Preview by: Jack Foley
PALME d'Or winner, Elephant, fulfils a desire, by director, Gus
Van Sant, 'to go and make a television movie, something that would
be on mainstream, like ABC, CBS and NBC in America, that dealt
with the characters that I thought were in the story of the original
The controversial movie, which surprised many by taking the top
prize at Cannes, and which has been described by certain quarters
as being anti-American, is inspired by the events of the Columbine
Set at a random high school, and featuring ordinary kids, the
director uses a cast of mostly unknown actors from Portland, Oregon,
to explore the subject of high-school violence, pondering the
long-lost era of innocence, as well as the hard-line desperation
and madness of two cold-blooded killers. He felt the time had
come to speak out.
However, finding an outlet for his views wasn't easy, as many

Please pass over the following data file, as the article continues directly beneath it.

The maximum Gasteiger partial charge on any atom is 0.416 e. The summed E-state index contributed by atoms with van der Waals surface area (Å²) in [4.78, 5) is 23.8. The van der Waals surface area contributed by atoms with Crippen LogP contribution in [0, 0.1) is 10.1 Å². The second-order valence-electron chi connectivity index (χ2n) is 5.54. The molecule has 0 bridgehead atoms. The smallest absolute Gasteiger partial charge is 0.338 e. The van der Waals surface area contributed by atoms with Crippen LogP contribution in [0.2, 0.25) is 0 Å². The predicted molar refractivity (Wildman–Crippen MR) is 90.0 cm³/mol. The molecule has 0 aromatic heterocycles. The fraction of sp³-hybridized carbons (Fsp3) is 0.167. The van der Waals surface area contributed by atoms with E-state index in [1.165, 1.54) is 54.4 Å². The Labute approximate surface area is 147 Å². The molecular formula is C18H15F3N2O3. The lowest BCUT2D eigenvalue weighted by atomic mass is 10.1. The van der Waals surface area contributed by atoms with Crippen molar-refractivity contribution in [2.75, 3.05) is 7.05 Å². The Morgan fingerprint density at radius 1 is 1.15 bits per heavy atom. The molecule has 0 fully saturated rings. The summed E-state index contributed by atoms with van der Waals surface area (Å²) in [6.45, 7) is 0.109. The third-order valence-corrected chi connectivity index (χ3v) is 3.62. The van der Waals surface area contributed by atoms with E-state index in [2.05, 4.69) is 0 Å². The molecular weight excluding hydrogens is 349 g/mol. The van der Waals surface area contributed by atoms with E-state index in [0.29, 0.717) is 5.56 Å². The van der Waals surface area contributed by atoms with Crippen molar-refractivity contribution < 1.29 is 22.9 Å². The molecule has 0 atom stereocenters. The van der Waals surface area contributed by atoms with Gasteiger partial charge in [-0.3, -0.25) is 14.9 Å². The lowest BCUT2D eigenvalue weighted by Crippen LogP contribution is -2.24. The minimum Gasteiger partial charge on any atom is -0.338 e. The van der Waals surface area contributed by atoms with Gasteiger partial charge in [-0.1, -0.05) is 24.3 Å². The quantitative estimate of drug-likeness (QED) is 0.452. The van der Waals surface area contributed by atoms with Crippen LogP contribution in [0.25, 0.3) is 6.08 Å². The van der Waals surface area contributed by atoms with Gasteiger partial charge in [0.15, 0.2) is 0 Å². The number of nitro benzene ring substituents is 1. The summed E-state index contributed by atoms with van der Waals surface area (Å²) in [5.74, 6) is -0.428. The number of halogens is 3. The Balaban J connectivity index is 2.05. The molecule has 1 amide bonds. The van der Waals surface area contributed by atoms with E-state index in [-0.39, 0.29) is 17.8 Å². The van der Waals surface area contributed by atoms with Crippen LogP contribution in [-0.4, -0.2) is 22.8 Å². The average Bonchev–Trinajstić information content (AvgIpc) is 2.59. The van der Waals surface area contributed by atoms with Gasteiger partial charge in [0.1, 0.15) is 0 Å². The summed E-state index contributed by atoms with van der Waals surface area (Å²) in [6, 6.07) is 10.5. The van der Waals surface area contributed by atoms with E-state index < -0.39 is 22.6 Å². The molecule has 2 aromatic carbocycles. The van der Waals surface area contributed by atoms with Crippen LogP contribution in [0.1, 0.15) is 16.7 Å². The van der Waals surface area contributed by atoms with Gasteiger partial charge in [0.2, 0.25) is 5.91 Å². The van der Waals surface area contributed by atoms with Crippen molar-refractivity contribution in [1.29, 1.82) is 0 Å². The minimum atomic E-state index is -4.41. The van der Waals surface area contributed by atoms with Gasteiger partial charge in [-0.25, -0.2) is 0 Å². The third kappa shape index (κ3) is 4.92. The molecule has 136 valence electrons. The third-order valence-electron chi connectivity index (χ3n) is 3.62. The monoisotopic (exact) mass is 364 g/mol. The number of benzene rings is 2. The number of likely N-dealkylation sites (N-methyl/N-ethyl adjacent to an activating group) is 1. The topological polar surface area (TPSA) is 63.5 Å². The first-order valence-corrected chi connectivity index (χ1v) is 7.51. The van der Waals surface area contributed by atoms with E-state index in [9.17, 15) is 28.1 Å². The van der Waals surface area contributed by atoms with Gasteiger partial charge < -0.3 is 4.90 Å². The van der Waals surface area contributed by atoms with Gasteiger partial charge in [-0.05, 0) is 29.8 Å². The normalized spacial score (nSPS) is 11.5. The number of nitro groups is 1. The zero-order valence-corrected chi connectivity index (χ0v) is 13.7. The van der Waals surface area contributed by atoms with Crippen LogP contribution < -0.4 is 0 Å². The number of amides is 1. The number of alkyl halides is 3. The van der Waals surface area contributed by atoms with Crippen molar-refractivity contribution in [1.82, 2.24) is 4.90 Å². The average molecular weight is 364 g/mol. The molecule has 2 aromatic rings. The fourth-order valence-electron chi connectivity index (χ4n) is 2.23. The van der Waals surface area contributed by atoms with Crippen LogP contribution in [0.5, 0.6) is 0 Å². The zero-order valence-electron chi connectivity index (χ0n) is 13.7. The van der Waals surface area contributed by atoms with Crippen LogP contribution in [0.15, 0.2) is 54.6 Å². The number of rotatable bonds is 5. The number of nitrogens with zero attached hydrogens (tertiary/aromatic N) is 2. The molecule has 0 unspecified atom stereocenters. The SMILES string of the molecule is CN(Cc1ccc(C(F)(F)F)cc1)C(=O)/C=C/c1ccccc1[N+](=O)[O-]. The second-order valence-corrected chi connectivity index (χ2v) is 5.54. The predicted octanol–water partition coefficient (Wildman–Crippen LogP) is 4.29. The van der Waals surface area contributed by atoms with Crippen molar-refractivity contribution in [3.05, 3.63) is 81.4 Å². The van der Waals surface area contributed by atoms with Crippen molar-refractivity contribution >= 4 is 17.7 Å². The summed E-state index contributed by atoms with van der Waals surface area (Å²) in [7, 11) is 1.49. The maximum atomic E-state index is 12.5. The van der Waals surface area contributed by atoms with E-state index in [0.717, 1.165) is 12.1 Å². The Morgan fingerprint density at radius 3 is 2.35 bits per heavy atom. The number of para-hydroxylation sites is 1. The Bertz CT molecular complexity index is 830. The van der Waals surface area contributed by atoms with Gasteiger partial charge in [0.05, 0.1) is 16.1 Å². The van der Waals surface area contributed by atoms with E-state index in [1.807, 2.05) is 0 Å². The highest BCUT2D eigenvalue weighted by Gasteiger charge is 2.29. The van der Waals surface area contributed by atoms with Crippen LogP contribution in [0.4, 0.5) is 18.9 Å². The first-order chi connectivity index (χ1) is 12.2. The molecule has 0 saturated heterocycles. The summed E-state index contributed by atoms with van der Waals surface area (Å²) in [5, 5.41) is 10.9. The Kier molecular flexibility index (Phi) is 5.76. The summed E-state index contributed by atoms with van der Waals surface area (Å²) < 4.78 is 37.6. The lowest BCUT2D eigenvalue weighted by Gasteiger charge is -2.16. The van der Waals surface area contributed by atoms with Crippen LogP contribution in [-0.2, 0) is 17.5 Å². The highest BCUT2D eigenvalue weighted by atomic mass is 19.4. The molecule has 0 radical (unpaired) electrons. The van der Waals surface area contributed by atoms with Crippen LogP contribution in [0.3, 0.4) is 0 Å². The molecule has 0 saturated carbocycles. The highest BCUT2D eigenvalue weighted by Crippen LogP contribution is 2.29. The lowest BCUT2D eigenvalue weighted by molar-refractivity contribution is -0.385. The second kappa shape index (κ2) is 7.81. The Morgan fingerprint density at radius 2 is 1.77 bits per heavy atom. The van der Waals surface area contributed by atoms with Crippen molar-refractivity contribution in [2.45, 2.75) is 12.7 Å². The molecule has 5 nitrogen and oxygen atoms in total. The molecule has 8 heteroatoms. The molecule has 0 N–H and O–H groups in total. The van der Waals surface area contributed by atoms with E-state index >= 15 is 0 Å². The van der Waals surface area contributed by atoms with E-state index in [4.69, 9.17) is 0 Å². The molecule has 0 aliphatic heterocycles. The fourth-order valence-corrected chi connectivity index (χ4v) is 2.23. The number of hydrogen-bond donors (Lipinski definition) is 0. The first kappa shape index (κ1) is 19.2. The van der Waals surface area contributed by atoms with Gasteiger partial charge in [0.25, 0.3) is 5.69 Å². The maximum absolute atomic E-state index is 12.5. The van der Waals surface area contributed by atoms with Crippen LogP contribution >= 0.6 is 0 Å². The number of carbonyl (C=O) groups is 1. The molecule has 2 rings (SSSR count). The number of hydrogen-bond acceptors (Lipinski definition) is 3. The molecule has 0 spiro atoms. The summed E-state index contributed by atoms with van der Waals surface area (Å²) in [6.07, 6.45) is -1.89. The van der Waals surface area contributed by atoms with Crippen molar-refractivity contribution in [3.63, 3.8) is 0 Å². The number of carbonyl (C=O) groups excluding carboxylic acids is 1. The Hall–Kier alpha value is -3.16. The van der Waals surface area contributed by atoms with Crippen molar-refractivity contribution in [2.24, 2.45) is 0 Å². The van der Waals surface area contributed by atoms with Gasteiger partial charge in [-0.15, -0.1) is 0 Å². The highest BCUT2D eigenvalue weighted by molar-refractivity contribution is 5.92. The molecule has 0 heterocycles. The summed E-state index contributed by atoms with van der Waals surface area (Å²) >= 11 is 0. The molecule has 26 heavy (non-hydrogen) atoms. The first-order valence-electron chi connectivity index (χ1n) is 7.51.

of the major studios didn't want to take on such a sensitive subject.
Eventually, Van Sant met with Colin Calender, president of HBO
films, who told journalists at Cannes:
"It is true that we live in a world of 24-hour news, with
a constant bombardment of images and sounds bites, that have made
it increasingly difficult to decipher and understand the context
and the deeper meaning behind so much of the imagery that assaults
us on a daily basis.
"So, it is true that we look towards some of our filmmaking
as a way of providing context, exploring more profoundly some
of the issues of the day.
"When Gus first brought us this idea with Bill, it's not
that we couldn't do Columbine. But, in the end, I felt that simply
doing Columbine as a sort of drama-documentary wasn't necessarily
going to result in exploring anymore deeply the events that had
"Gus is such an extraordinary filmmaker, there was maybe
something more exploratory and less steeped in the literalness
of the events of Columbine that he could explore through a fictional
On the issue of violence itself, Van Sant said he was 'really
trying to get at more of a poetic impression, and sort of allow
the audience's thoughts into that impression and dictate an answer
or a reason'.
He has his own opinions on why Columbine happened, but didn't
feel the need to include them in the film.
"We tried to not really specifically explain such a horrific
event," he added.
The film is due for release in America and the UK later this